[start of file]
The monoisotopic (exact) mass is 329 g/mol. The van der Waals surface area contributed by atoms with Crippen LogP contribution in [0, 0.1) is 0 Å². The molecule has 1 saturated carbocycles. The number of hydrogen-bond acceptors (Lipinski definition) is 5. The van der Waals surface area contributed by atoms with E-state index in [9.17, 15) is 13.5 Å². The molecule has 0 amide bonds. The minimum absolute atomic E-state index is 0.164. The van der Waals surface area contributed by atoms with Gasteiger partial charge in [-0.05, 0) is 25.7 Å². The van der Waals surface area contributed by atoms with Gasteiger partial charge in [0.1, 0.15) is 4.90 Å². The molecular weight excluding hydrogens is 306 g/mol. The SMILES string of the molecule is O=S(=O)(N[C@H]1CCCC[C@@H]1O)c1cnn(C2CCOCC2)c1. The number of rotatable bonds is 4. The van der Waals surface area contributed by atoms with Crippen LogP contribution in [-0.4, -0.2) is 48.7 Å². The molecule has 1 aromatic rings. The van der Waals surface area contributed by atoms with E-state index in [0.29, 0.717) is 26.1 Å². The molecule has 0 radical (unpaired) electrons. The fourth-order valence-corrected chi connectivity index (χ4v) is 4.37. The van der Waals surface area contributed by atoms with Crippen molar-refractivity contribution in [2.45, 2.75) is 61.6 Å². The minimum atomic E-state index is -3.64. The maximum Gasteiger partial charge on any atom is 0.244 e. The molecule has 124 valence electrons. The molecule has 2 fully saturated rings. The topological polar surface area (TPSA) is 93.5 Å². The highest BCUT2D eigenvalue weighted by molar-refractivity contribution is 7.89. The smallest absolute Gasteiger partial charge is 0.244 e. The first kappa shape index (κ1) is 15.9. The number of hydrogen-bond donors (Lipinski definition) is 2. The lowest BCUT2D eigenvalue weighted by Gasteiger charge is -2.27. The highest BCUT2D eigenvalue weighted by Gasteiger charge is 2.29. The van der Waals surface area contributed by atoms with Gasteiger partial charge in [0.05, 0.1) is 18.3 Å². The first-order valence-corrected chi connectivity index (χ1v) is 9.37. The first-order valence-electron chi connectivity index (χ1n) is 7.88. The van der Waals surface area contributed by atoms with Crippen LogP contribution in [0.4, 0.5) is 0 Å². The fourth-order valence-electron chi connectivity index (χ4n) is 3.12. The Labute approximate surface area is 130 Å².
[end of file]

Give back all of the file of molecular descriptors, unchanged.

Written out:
The monoisotopic (exact) mass is 329 g/mol. The van der Waals surface area contributed by atoms with Crippen LogP contribution in [0, 0.1) is 0 Å². The molecule has 1 saturated carbocycles. The number of hydrogen-bond acceptors (Lipinski definition) is 5. The van der Waals surface area contributed by atoms with E-state index in [9.17, 15) is 13.5 Å². The molecule has 0 amide bonds. The minimum absolute atomic E-state index is 0.164. The van der Waals surface area contributed by atoms with Gasteiger partial charge in [-0.05, 0) is 25.7 Å². The van der Waals surface area contributed by atoms with Gasteiger partial charge in [0.1, 0.15) is 4.90 Å². The molecular weight excluding hydrogens is 306 g/mol. The SMILES string of the molecule is O=S(=O)(N[C@H]1CCCC[C@@H]1O)c1cnn(C2CCOCC2)c1. The number of rotatable bonds is 4. The van der Waals surface area contributed by atoms with Crippen LogP contribution in [-0.4, -0.2) is 48.7 Å². The molecule has 1 aromatic rings. The van der Waals surface area contributed by atoms with E-state index in [0.29, 0.717) is 26.1 Å². The molecule has 0 radical (unpaired) electrons. The fourth-order valence-corrected chi connectivity index (χ4v) is 4.37. The van der Waals surface area contributed by atoms with Crippen molar-refractivity contribution in [2.45, 2.75) is 61.6 Å². The minimum atomic E-state index is -3.64. The maximum Gasteiger partial charge on any atom is 0.244 e. The molecule has 124 valence electrons. The molecule has 2 fully saturated rings. The topological polar surface area (TPSA) is 93.5 Å². The highest BCUT2D eigenvalue weighted by molar-refractivity contribution is 7.89. The smallest absolute Gasteiger partial charge is 0.244 e. The first kappa shape index (κ1) is 15.9. The number of hydrogen-bond donors (Lipinski definition) is 2. The lowest BCUT2D eigenvalue weighted by Gasteiger charge is -2.27. The highest BCUT2D eigenvalue weighted by Gasteiger charge is 2.29. The van der Waals surface area contributed by atoms with Gasteiger partial charge in [0.05, 0.1) is 18.3 Å². The first-order valence-corrected chi connectivity index (χ1v) is 9.37. The first-order valence-electron chi connectivity index (χ1n) is 7.88. The van der Waals surface area contributed by atoms with Crippen LogP contribution in [0.4, 0.5) is 0 Å². The fourth-order valence-electron chi connectivity index (χ4n) is 3.12. The Labute approximate surface area is 130 Å².